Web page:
When I hear that, it sounds like the person who thought there wouldn’t be a need for more than seven computers on the planet. Betting against technology, chemistry and physics is a bad bet every time, and if you want to line up against that bet, I’m here for you on the other side.

The reality is that we continue to see step functions and geometric progression and advancement of these technologies. So I like naysayers and I’m kind of like, “Okay, step back and watch.” Like, I’m at this point where I don’t care and I’m like, either you help or get the fuck out. Bless everyone who says that shit; they just haven’t been to the lab. They haven’t seen what’s happening, and they’re literally betting against what we see as a faster-than-ever rate of technological change. It’s computing power. I mean, the amount of computing power now available to a team of three scientists would have cost half a million dollars eight years ago. So now, in many of our industries, experiments that used to take a year or two to design, run, and digest can be done hundreds of times. per week. It’s literally such a steep curve.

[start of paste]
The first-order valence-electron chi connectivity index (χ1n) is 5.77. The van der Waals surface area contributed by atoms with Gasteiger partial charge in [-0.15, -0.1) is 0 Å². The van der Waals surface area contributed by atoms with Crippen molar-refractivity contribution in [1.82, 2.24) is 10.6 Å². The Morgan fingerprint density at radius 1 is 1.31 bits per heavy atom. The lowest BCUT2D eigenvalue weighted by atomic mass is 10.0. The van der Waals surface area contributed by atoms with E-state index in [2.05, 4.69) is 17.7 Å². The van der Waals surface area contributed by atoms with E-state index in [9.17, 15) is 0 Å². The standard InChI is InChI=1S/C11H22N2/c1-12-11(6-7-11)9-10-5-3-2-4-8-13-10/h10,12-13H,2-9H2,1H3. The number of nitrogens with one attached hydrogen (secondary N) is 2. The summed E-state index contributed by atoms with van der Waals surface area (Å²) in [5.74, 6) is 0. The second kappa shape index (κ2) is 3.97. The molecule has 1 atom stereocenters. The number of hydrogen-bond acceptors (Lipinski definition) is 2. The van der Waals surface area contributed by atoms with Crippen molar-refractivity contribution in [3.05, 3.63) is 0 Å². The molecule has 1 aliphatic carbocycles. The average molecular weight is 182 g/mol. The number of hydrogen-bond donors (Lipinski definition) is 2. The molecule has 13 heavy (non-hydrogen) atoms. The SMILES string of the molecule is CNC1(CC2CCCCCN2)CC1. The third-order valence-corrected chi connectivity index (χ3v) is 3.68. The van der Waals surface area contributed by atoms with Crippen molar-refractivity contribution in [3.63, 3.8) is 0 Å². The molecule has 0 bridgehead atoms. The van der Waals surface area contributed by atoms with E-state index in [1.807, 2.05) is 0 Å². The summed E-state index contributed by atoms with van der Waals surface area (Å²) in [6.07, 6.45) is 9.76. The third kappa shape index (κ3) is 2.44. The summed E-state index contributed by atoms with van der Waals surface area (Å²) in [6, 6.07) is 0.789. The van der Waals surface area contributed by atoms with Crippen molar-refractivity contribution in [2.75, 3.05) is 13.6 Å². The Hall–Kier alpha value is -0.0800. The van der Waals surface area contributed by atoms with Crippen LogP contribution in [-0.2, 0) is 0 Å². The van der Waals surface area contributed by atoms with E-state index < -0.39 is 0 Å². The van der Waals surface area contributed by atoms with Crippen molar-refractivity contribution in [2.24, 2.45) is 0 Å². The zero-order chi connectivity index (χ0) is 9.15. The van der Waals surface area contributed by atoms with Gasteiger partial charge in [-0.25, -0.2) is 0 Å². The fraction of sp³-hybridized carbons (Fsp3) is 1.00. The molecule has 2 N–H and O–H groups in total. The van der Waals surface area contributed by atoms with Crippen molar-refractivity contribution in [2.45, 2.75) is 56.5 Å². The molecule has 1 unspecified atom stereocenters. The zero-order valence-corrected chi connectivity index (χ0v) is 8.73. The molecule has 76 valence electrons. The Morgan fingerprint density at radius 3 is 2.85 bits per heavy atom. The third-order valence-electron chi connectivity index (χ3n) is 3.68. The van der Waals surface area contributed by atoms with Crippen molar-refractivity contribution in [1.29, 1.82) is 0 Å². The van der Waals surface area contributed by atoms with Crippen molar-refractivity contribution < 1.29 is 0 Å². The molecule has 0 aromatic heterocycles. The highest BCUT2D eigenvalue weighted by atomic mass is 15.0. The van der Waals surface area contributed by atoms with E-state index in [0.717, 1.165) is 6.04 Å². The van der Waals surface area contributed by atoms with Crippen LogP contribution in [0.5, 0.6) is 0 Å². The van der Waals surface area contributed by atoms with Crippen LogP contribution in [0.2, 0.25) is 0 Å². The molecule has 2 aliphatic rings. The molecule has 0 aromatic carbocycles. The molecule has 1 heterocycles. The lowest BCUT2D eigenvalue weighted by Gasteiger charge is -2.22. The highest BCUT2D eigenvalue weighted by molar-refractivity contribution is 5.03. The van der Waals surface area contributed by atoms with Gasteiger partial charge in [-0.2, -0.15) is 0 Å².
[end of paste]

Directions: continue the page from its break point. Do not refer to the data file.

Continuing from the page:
You made a fortune investing in Twitter. I have to ask: Elon Musk as owner. Thumbs up or thumbs down?

With Twitter, we had the best intentions at the start, and that was really healthy. Now I feel like cigarettes have been invented again. I think Twitter is toxic. It’s addictive, and it attacks our most primitive dopamine instincts in the world. And I’m not convinced that anyone agitating for more free content and less moderation is going to improve the health of that environment.

I am saddened by what Twitter has become, and wish we had seen it. I think we were all naively excited about democratization, and giving everyone a voice and we were naive about how it would be militarized, and that’s it.

For the full interview, including a discussion around some of the (really interesting) bets Lowercarbon has made, from electric planes to lithium mining, tune in below.